A Course Of Elementary Instruction In Practical Biology by Thomas Henry HuxleyA Course Of Elementary Instruction In Practical Biology by Thomas Henry Huxley

A Course Of Elementary Instruction In Practical Biology

byThomas Henry Huxley

Paperback | October 12, 2012

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This historic book may have numerous typos and missing text. Purchasers can usually download a free scanned copy of the original book (without typos) from the publisher. Not indexed. Not illustrated. 1889 edition. Excerpt: ...apertures and become lodged in the chambers of the gills, particularly the external ones, which during autumn and winter are completely distended by them and the embryos to which they give rise. Segmentation is holoblastic, and the early developmental phases resemble, in their main features, those already described for the Snail--the original bilateral symmetry is however never disturbed. The embryos when hatched, are so wholly unlike the parent Anodonta, that they were formerly thought to be parasites, and received the name of Glochidium. Each is provided with a bivalve shell, and each valve has the form of an equilateral triangle united by its base with its fellow, by means of an elastic hinge, which tends to keep the two wide open. The apex of the triangle is sharply incurved, and is produced into a strong serrated tooth, so that when the valves approach, these teeth are directed towards one another. The mantle is very thin, and the inner surface of each of its lobes presents three papillae, terminated by fine pencils of hair-like filaments. The oral aperture is wide, and its margins are richly ciliated. There is a single adductor muscle and a rudimentary foot, from which one or two long structureless filaments, representing the byssus of the sea-mussel, proceed. These byssal filaments become entangled with one another and tend to keep the ' Glochi-dia' in their places. The gill-laminae of Anodonta will accommodate some three millions or more of these Glochidia. If the animal is living in company with fish it will eject them, whereupon they attach themselves to floating bodies--very commonly to the tails, fins or gills, of fishes--by digging the incurved points of their valves into the integument in the latter case, and holding on by...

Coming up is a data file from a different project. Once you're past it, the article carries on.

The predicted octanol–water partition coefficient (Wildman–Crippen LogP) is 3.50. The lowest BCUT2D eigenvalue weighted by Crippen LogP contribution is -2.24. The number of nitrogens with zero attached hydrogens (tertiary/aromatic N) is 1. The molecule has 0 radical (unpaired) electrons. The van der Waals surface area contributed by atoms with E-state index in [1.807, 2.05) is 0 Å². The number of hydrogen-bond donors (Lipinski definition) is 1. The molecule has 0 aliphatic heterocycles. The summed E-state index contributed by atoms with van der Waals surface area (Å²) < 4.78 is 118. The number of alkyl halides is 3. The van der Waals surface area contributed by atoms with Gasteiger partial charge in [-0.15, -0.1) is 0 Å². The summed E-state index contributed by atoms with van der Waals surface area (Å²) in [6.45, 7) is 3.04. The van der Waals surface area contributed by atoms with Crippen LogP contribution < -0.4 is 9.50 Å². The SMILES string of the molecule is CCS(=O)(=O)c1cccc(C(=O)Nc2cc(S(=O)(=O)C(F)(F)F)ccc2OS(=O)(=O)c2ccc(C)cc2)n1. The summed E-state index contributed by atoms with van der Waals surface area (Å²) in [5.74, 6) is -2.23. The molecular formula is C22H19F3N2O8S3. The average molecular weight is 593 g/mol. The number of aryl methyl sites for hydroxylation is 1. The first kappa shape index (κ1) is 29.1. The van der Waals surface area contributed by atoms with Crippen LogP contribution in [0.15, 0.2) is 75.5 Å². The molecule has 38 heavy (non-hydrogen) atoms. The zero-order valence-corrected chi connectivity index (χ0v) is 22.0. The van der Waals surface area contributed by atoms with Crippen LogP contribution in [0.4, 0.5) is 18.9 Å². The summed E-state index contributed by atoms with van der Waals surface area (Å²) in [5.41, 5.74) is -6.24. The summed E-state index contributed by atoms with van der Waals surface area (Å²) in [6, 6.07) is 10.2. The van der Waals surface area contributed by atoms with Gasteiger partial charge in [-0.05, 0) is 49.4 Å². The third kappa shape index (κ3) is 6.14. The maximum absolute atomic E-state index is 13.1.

Title:A Course Of Elementary Instruction In Practical BiologyFormat:PaperbackDimensions:154 pages, 9.69 × 7.44 × 0.33 inPublished:October 12, 2012Publisher:General Books LLCLanguage:English

The following ISBNs are associated with this title:

ISBN - 10:0217663192

ISBN - 13:9780217663199